Wednesday, October 28, 2020

Nigeria: Financial Intelligence Unit, NFIU Targets Chinese, India Companies Engaging in Illegal Mining in the Country


Nigerian Financial Intelligence Unit (NFIU) has vowed to go after Chinese and India companies engaging in illegal mining in the country.

The anti-graft agency also said it has decided to go after foreign non-governmental organisations involved in the proliferation of weapons by ensuring that they are also deregistered.

NFIU Director, Mr. Modibbo Hamman-Tukur, disclosed this yesterday in Abuja during the 2019 Sub-regional conference on illicit financial flow and assets recovery with the theme: “Increasing Citizens’ Participation in Curbing the Illicit Flow and Repatriation of Stolen Funds within and from West Africa,” organised by the Human Environmental Development Agenda (HEDA).

He pointed out that that most of the India and Chinese companies have continued to disguise as construction companies, but said any firm indulged in illegal activity would be brought to justice.

Related: Nigeria no longer high risk for money laundering, says NFIU
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Hamman-Tukur said: “This point, I want to look at overseas countries that are operating and doing a lot of criminal activities in this country. We have started compiling records of Chinese and Indian companies that are doing illegal mining. They are mining salt in some places, in some other places, they are mining lead and we have those records and we are working on them.

“Some of them take the guise by pretending they are construction companies. That is not the way to go. Very soon they will be brought to justice.”

Hamman-Tukur also revealed that the anti-graft agency has started reversing some of the transactions of the people arrested in the United States over internet scam.

According to him, “As recent as Friday, we were still reversing some of the transactions of those few people arrested in the US, reversing the monies back to their main coffers.”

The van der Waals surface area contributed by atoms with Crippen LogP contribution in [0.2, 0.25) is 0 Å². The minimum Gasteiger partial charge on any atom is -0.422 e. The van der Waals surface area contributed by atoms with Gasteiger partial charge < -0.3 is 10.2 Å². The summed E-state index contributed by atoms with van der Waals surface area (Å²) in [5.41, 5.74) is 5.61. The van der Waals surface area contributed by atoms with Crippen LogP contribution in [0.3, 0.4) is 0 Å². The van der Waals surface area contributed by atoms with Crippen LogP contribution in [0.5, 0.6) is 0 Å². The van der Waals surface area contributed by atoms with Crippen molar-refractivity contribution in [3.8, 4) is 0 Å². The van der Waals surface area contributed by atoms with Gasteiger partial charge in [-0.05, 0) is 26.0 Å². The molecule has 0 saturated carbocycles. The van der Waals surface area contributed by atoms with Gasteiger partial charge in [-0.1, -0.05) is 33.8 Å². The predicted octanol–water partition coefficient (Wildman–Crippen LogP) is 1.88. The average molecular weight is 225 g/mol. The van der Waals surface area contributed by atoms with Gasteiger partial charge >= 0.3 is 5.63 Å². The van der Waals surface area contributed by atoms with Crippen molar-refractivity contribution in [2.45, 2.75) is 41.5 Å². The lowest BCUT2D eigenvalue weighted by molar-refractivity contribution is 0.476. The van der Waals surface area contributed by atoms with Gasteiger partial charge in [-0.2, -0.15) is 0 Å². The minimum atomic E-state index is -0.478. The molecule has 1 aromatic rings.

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He explained that presently Nigeria has over 52,000 registered non-governmental organisations in its database, noting that any organisation that’s not qualified would be deregistered, and would not be allowed to operate again in the country.

The anti-graft boss said the agency had already held a meeting with the Corporate Affairs Commission, as part of a collaborative effort to deregister fake non-governmental organisations.

He added: “Non-governmental organisations that have been caught in terrorism financing investigation will also be removed from existence. Non-governmental organisations that are found to be involved in proliferation of weapons, intermittent and short rage weapons, even though such organisations are foreign-based, they will be deregistered.”

Earlier, HEDA Executive Director, Mr. Olarenwaju Suraju, challenged the Federal Bureau Investigation (FBI), the Central Intelligence Agency (CIA) and the City Service in the United Kingdom to also expose those who steal money from Africa to foreign countries, the same way they identified Nigerians involved in internet frauds.

“We want to see them naming, shaming and possibly prosecuting those who are responsible for the movement of funds meant for development in West Africa and Africa as a whole to many of the developed countries, so that we can start developing our system and reducing the level of criminality both here and abroad,” he said.


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